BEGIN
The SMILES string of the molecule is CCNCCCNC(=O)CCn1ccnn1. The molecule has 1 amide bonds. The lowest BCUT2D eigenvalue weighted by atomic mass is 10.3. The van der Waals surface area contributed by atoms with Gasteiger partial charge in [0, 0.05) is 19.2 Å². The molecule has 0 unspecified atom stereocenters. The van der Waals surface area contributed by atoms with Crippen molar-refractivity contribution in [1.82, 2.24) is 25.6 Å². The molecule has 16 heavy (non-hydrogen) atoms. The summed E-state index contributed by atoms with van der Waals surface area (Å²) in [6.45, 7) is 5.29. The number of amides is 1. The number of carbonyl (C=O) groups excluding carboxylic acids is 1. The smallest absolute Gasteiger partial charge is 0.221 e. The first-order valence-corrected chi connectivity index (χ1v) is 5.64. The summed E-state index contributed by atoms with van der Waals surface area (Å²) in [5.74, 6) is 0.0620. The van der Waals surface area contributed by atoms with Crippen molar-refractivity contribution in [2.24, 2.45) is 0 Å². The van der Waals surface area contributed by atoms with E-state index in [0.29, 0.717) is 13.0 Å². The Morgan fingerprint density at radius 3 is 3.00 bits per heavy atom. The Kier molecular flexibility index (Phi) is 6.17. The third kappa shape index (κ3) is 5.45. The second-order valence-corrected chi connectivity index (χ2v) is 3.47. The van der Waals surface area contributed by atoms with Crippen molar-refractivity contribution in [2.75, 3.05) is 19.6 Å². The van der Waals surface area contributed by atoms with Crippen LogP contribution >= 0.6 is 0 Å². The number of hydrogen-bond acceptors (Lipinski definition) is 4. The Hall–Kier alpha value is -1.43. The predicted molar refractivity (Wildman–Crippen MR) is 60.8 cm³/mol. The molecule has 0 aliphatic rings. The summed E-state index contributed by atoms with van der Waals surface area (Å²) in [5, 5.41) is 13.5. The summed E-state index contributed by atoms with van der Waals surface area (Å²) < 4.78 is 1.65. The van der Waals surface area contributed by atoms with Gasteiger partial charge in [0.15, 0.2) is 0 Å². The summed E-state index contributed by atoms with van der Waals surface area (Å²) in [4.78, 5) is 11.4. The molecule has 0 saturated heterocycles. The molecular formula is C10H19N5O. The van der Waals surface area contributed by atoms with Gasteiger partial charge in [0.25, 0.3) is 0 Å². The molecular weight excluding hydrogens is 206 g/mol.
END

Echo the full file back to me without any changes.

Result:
The SMILES string of the molecule is CCNCCCNC(=O)CCn1ccnn1. The molecule has 1 amide bonds. The lowest BCUT2D eigenvalue weighted by atomic mass is 10.3. The van der Waals surface area contributed by atoms with Gasteiger partial charge in [0, 0.05) is 19.2 Å². The molecule has 0 unspecified atom stereocenters. The van der Waals surface area contributed by atoms with Crippen molar-refractivity contribution in [1.82, 2.24) is 25.6 Å². The molecule has 16 heavy (non-hydrogen) atoms. The summed E-state index contributed by atoms with van der Waals surface area (Å²) in [6.45, 7) is 5.29. The number of amides is 1. The number of carbonyl (C=O) groups excluding carboxylic acids is 1. The smallest absolute Gasteiger partial charge is 0.221 e. The first-order valence-corrected chi connectivity index (χ1v) is 5.64. The summed E-state index contributed by atoms with van der Waals surface area (Å²) in [5.74, 6) is 0.0620. The van der Waals surface area contributed by atoms with Crippen molar-refractivity contribution in [2.24, 2.45) is 0 Å². The van der Waals surface area contributed by atoms with E-state index in [0.29, 0.717) is 13.0 Å². The Morgan fingerprint density at radius 3 is 3.00 bits per heavy atom. The Kier molecular flexibility index (Phi) is 6.17. The third kappa shape index (κ3) is 5.45. The second-order valence-corrected chi connectivity index (χ2v) is 3.47. The van der Waals surface area contributed by atoms with Crippen molar-refractivity contribution in [2.75, 3.05) is 19.6 Å². The van der Waals surface area contributed by atoms with Crippen LogP contribution >= 0.6 is 0 Å². The number of hydrogen-bond acceptors (Lipinski definition) is 4. The Hall–Kier alpha value is -1.43. The predicted molar refractivity (Wildman–Crippen MR) is 60.8 cm³/mol. The molecule has 0 aliphatic rings. The summed E-state index contributed by atoms with van der Waals surface area (Å²) in [5, 5.41) is 13.5. The summed E-state index contributed by atoms with van der Waals surface area (Å²) < 4.78 is 1.65. The van der Waals surface area contributed by atoms with Gasteiger partial charge in [0.15, 0.2) is 0 Å². The summed E-state index contributed by atoms with van der Waals surface area (Å²) in [4.78, 5) is 11.4. The molecule has 0 saturated heterocycles. The molecular formula is C10H19N5O. The van der Waals surface area contributed by atoms with Gasteiger partial charge in [0.25, 0.3) is 0 Å². The molecular weight excluding hydrogens is 206 g/mol.